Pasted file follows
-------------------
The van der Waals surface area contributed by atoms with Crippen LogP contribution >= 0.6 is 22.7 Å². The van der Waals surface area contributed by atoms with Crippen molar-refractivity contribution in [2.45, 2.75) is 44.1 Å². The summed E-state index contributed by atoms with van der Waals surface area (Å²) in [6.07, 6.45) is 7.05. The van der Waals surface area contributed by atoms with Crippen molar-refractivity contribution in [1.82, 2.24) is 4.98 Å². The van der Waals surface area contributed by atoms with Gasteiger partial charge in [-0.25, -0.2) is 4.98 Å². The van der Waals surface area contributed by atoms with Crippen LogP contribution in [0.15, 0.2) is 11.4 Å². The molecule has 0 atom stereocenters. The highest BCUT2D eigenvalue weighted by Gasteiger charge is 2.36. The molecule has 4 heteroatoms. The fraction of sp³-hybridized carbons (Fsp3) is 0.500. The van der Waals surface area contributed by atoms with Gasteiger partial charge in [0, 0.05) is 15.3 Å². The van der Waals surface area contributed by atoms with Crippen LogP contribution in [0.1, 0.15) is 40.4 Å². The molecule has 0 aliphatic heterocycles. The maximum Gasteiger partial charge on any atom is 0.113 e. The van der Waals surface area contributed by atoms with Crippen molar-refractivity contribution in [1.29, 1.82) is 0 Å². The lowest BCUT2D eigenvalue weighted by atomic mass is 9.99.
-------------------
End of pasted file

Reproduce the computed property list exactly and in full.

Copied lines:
The van der Waals surface area contributed by atoms with Crippen LogP contribution >= 0.6 is 22.7 Å². The van der Waals surface area contributed by atoms with Crippen molar-refractivity contribution in [2.45, 2.75) is 44.1 Å². The summed E-state index contributed by atoms with van der Waals surface area (Å²) in [6.07, 6.45) is 7.05. The van der Waals surface area contributed by atoms with Crippen molar-refractivity contribution in [1.82, 2.24) is 4.98 Å². The van der Waals surface area contributed by atoms with Gasteiger partial charge in [-0.25, -0.2) is 4.98 Å². The van der Waals surface area contributed by atoms with Crippen LogP contribution in [0.15, 0.2) is 11.4 Å². The molecule has 0 atom stereocenters. The highest BCUT2D eigenvalue weighted by Gasteiger charge is 2.36. The molecule has 4 heteroatoms. The fraction of sp³-hybridized carbons (Fsp3) is 0.500. The van der Waals surface area contributed by atoms with Gasteiger partial charge in [0, 0.05) is 15.3 Å². The van der Waals surface area contributed by atoms with Crippen LogP contribution in [0.1, 0.15) is 40.4 Å². The molecule has 0 aliphatic heterocycles. The maximum Gasteiger partial charge on any atom is 0.113 e. The van der Waals surface area contributed by atoms with Crippen molar-refractivity contribution in [1.29, 1.82) is 0 Å². The lowest BCUT2D eigenvalue weighted by atomic mass is 9.99.